Posts Tagged ‘parents evening’

Reading age of 16

Robin

L attended Robin’s parent evening, where the news was entirely positive, if tinged with regret about his eleven plus result. A computer print-out showed he exceeded some benchmark across the full range of maths and English measures. Another showed that his reading age had climbed two years in the three months to December and another two years since then, giving him a reading age of 16.

Gabe

Gabe rarely leaves the house except for school and sporting engagements – playing or spectating. He has, though, been to a couple of parties recently and at those has drunk some alcohol. He’s not concealed the fact, nor dwelt on it, or thankfully, appeared to be any the worse for wear for it. I suspect he’s not liked it particularly, given how resistant he is to consuming any new flavours.

He did ask me ahead of the most recent party, if I could give him a bottle of something to take. Cider was his preference and so, for the first time, I bought my son a drink – not one that we shared together though. At the first mention of drinking, a couple of months ago, I had said to him that if he wanted to try beer, he should ask me. Before I had finished this attempt at responsible parenting, I realised how unappealing drinking with one’s Dad would be – the whole point was to take these early steps in the company of friends.

Eliza

Eliza’s solution to a day at home without any major plans is to bake. By choice, she would always bake something sweet: cookies, cakes, millionaire shortbread. Today, with everyone else but me out at a Man City game, she decided to make pizza. We walked to the shops to buy the mozzarella and passata. She served the pizzas sequentially: L, Robin, Gabe, with her own coming last. By the time she reached her own, she had run out of mozzarella and sent me back to the shops to replenish.

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Saved until last

Eliza

Eliza’s parents evening, attended by L, Eliza and me, was an evening of almost unremitting praise. The French teacher went into Gallic excess. More English, more restrained were history, English, music (although Eliza’s failure to go to strings group on Tuesday lunchtimes was mentioned) and science. Only maths, in the person of a very dull man, failed to join in the fun. But last was best, because the RE teacher, amongst her praise for Eliza, admitted that she always saved marking Eliza’s homework for last – to give her a boost at the end of a long marking session.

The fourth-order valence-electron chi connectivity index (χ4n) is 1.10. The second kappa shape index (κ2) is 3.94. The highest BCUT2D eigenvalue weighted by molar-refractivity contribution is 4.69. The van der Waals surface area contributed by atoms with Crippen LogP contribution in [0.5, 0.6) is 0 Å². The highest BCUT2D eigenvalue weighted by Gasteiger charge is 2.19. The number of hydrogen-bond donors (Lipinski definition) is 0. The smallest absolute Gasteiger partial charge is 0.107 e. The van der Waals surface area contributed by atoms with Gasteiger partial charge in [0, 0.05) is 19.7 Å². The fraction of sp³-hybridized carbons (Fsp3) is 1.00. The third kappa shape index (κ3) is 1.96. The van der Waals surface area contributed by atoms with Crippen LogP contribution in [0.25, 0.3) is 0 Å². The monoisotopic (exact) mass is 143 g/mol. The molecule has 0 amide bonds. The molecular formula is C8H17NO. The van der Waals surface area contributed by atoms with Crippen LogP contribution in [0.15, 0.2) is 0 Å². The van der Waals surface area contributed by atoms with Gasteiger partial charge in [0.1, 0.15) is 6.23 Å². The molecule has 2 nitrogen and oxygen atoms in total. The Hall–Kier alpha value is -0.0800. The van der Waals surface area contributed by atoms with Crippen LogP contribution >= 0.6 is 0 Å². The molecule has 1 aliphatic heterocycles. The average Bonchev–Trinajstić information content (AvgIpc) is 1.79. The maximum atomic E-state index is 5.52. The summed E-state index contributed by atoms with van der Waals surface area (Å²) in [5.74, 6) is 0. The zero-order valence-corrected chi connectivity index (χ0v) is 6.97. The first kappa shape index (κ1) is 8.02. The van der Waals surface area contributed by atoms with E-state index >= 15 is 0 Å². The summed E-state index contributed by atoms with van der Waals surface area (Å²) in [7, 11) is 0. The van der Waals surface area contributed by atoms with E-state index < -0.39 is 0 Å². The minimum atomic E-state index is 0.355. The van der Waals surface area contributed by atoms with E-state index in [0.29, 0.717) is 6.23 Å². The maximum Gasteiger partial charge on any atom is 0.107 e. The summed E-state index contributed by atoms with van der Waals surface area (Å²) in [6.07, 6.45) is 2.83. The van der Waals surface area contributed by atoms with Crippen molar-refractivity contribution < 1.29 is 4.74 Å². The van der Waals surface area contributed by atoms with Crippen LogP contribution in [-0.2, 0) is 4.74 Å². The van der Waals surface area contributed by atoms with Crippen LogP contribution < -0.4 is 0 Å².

Robin

On a mild March evening, Robin joined L and I on a walk around the neighbourhood to get some air and steps on our health apps. A few minutes down the road and Robin announced that he was going to give us a quiz, on the subject of.. himself. For the next 20 minutes our knowledge of our younger son was tested: favourite music, tv programme, holiday and food preferences and much else. His mother, of course, won.

Gabe

Gabe is nibbling away at the pile of GCSE assessments that fill year 11. Science practicals, music performances, French controlled assessment, cookery assessment and PE performances have all been ticked off, with the exams to come after Easter.  The most stressful for him was the food technology test. He had never completed a practical in the allotted time, but we persuaded him to practice at the weekend and prepare some of the ingredients at home. His savoury Chelsea bun with tomato sauce looked impressive. He prepared most thoroughly for the French assessment, drafting a sophisticated piece about his home town that he reproduced under controlled assessment conditions (dictionary + 40 words of notes). The interim results place him well to achieve an impressive set of GCSEs.

Coming out of her shell

Eliza

At Eliza’s first secondary school parents evening, L heard a series of compliments for her progress and good nature. Several teachers noted that she began term very quietly, but was now coming out of her shell. Another (ignorant it seems Napoleon and many other eminent people of limited size) contrasted her physical size and that of her personality. The comment about ‘coming out her shell’ recalls her early days at junior school, where, in a class with many children from the year above, Eliza grew in confidence and flourished with the academic challenge.